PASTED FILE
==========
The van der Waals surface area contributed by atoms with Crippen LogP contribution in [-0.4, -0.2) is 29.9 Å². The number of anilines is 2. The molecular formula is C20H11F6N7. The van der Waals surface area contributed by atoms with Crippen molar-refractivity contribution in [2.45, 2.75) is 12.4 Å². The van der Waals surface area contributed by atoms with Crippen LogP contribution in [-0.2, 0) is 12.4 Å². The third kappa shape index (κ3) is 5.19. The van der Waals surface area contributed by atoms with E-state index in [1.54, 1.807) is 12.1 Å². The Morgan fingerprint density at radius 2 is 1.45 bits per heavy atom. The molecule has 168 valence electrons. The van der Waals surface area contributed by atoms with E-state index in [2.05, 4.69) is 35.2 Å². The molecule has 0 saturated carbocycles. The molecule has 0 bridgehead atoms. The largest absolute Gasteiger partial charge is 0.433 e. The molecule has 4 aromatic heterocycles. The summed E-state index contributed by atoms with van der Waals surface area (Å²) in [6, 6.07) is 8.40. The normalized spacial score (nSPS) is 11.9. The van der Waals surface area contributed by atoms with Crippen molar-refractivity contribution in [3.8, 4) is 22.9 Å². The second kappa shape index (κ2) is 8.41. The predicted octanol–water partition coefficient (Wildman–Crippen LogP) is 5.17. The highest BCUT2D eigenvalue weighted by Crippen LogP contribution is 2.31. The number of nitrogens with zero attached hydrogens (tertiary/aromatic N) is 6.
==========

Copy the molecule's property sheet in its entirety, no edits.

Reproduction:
The van der Waals surface area contributed by atoms with Crippen LogP contribution in [-0.4, -0.2) is 29.9 Å². The number of anilines is 2. The molecular formula is C20H11F6N7. The van der Waals surface area contributed by atoms with Crippen molar-refractivity contribution in [2.45, 2.75) is 12.4 Å². The van der Waals surface area contributed by atoms with Crippen LogP contribution in [-0.2, 0) is 12.4 Å². The third kappa shape index (κ3) is 5.19. The van der Waals surface area contributed by atoms with E-state index in [1.54, 1.807) is 12.1 Å². The Morgan fingerprint density at radius 2 is 1.45 bits per heavy atom. The molecule has 168 valence electrons. The van der Waals surface area contributed by atoms with E-state index in [2.05, 4.69) is 35.2 Å². The molecule has 0 saturated carbocycles. The molecule has 0 bridgehead atoms. The largest absolute Gasteiger partial charge is 0.433 e. The molecule has 4 aromatic heterocycles. The summed E-state index contributed by atoms with van der Waals surface area (Å²) in [6, 6.07) is 8.40. The normalized spacial score (nSPS) is 11.9. The van der Waals surface area contributed by atoms with Crippen molar-refractivity contribution in [3.8, 4) is 22.9 Å². The second kappa shape index (κ2) is 8.41. The predicted octanol–water partition coefficient (Wildman–Crippen LogP) is 5.17. The highest BCUT2D eigenvalue weighted by Crippen LogP contribution is 2.31. The number of nitrogens with zero attached hydrogens (tertiary/aromatic N) is 6.